VII. AWARD ADMINISTRATION INFORMATION

A. Notification of the Award

Notification of the award is made to the submitting organization by a Grants Officer in the Division of Grants and Agreements. Organizations whose proposals are declined will be advised as promptly as possible by the cognizant NSF Program Division administering the program. Verbatim copies of reviews, not including the identity of the reviewer, will be provided automatically to the Principal Investigator. (See section VI.A. for additional information on the review process.)

B. Award Conditions

An NSF award consists of: (1) the award letter, which includes any special provisions applicable to the award and any numbered amendments thereto; (2) the budget, which indicates the amounts, by categories of expense, on which NSF has based its support (or otherwise communicates any specific approvals or disapprovals of proposed expenditures); (3) the proposal referenced in the award letter; (4) the applicable award conditions, such as Grant General Conditions (NSF-GC-1); * or Federal Demonstration Partnership (FDP) Terms and Conditions * and (5) any announcement or other NSF issuance that may be incorporated by reference in the award letter. Cooperative agreement awards are administered in accordance with NSF Cooperative Agreement Financial and Administrative Terms and Conditions (CA-FATC). Electronic mail notification is the preferred way to transmit NSF awards to organizations that have electronic mail capabilities and have requested such notification from the Division of Grants and Agreements.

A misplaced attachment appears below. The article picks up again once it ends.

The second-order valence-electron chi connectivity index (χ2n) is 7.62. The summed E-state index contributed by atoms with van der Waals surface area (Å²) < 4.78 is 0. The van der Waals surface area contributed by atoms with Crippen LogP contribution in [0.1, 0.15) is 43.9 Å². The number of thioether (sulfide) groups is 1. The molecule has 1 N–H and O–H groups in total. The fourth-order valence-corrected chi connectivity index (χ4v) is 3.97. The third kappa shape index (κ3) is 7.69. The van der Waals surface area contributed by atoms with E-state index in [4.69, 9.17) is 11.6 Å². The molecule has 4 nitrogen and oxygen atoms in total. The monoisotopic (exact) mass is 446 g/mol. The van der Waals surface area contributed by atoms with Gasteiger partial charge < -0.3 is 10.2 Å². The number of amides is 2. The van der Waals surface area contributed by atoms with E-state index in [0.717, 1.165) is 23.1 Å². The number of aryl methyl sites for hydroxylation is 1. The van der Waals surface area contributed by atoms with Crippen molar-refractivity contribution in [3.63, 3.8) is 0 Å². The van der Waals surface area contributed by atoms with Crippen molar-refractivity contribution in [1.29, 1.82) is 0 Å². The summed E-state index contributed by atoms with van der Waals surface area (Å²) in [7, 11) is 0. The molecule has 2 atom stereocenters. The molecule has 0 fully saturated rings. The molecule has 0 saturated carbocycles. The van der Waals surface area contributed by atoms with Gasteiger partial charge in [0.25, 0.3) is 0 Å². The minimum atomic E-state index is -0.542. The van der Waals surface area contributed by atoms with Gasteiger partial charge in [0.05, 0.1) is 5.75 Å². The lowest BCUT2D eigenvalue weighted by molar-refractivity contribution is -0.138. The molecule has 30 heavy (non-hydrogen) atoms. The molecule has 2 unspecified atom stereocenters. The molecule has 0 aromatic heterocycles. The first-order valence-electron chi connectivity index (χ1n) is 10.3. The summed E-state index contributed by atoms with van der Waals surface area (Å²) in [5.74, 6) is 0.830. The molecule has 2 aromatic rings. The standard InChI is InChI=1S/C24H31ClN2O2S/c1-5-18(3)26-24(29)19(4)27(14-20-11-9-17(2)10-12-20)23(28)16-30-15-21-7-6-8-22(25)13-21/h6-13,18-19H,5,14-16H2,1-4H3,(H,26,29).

Consistent with the requirements of OMB Circular A-16, Coordination of Geographic Information and Related Spatial Data Activities, and the Federal Geographic Data Committee, all NSF awards that result in relevant geospatial data must be submitted to Geospatial One-Stop in accordance with the guidelines provided at: www.geodata.gov.